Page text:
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    1. Thank you Martha Jane! I am so glad you enjoyed this little story. It was fun writing it, especially while my Dad was still living and he gave me these details. I am so happy I saved it.

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  4. Awww...what a delight to hear of your dad as he tells a story of his youth.
    My dad was a great one for telling stories about his youth too. I miss those times with him and hearing more of his life. So happy that I took the time to listen and tuck it all away in my heart.

    I look forward to the continuation.

    Have a blessed evening~~

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    1. Thank you Debbie. I am glad that you are a kindred spirit about appreciating the stories and lives of our parents/grandparents...someday WE will be the ones trying to tell our grandchildren about our lives...I hope they will listen too! That is why I try to write so much...hoping it will be passed down from generation to generation...

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  5. Pam, thank you for re-posting this! I loved it and will look forward to the other parts as you post them! Pittsburgh PA is only about 1 1/2 to 2 hours away from where we live so it was easy for me to picture these scenes in my mind. What a treasure that you have this history of your dad's family. Thank you so much for sharing it with us.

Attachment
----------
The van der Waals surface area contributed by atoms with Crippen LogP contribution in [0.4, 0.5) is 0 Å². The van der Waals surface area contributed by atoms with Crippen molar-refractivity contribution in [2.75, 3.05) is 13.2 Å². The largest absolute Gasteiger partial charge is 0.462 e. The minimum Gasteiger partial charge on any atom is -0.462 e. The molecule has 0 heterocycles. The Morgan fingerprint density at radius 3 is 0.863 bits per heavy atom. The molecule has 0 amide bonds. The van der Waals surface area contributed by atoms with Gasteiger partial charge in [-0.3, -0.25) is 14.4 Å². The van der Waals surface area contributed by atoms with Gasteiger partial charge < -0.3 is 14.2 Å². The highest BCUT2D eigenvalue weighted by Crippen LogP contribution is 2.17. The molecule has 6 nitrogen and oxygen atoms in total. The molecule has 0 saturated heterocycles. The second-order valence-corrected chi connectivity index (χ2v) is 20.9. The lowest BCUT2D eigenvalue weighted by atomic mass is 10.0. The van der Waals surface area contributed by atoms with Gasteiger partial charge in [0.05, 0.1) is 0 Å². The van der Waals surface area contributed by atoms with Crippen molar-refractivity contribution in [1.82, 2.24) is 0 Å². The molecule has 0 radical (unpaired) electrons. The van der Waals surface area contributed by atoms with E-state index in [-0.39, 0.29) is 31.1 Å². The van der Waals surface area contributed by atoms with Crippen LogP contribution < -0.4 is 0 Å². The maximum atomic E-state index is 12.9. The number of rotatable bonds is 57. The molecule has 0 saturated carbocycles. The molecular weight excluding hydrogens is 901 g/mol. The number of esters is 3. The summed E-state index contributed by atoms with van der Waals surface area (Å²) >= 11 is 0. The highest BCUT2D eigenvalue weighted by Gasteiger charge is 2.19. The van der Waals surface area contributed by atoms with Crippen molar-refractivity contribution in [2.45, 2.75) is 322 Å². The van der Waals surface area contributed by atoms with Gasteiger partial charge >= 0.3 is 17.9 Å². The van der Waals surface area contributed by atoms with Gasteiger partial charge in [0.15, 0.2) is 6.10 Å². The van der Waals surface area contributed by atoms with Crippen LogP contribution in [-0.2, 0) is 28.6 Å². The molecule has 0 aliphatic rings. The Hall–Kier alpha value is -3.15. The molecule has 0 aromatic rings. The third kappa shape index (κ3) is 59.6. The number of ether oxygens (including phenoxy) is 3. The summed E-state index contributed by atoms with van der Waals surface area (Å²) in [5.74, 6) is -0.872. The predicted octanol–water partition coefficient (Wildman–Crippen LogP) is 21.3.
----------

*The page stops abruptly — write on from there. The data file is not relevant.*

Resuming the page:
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    1. Thank you, Dianna. I am glad you were able to read and identify with this story. I am so glad that I took the time to sit and listen to my Dad as he shared these stories with me. It was fascinating to hear him telling it from his memory...when he was about 90 years old!! I just wish I had asked about more of his life. He had lots of stories to tell.

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  6. So pleasurable to visit your family history once again, Pamela! I'll look forward to the next chapter.
    Blessings, my friend!

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  7. GREAT stories, Pam! That dog bone story, oh my!!! The house from a kit was wonderful! A walk-up attic -- my parents rented a house in the Chicago area many years ago that had one of those. It was very neat!

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  8. Question...did his mom reuse the pot after the boiling incident? I would imagine it was a big ticket item then and they would be unlikely to jolt out and buy a new one. But...ick... ;-)

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  9. Okay, so I got in on this a little late, but when I saw part 3, I knew I had to come back to part 1. Boiling dog bones in the basement?? Oh my!! And a house built from a kit?? How wonderful that you captured these stories from your dad. How I wish I had listened with such detail. I look forward to reading part 2 tomorrow.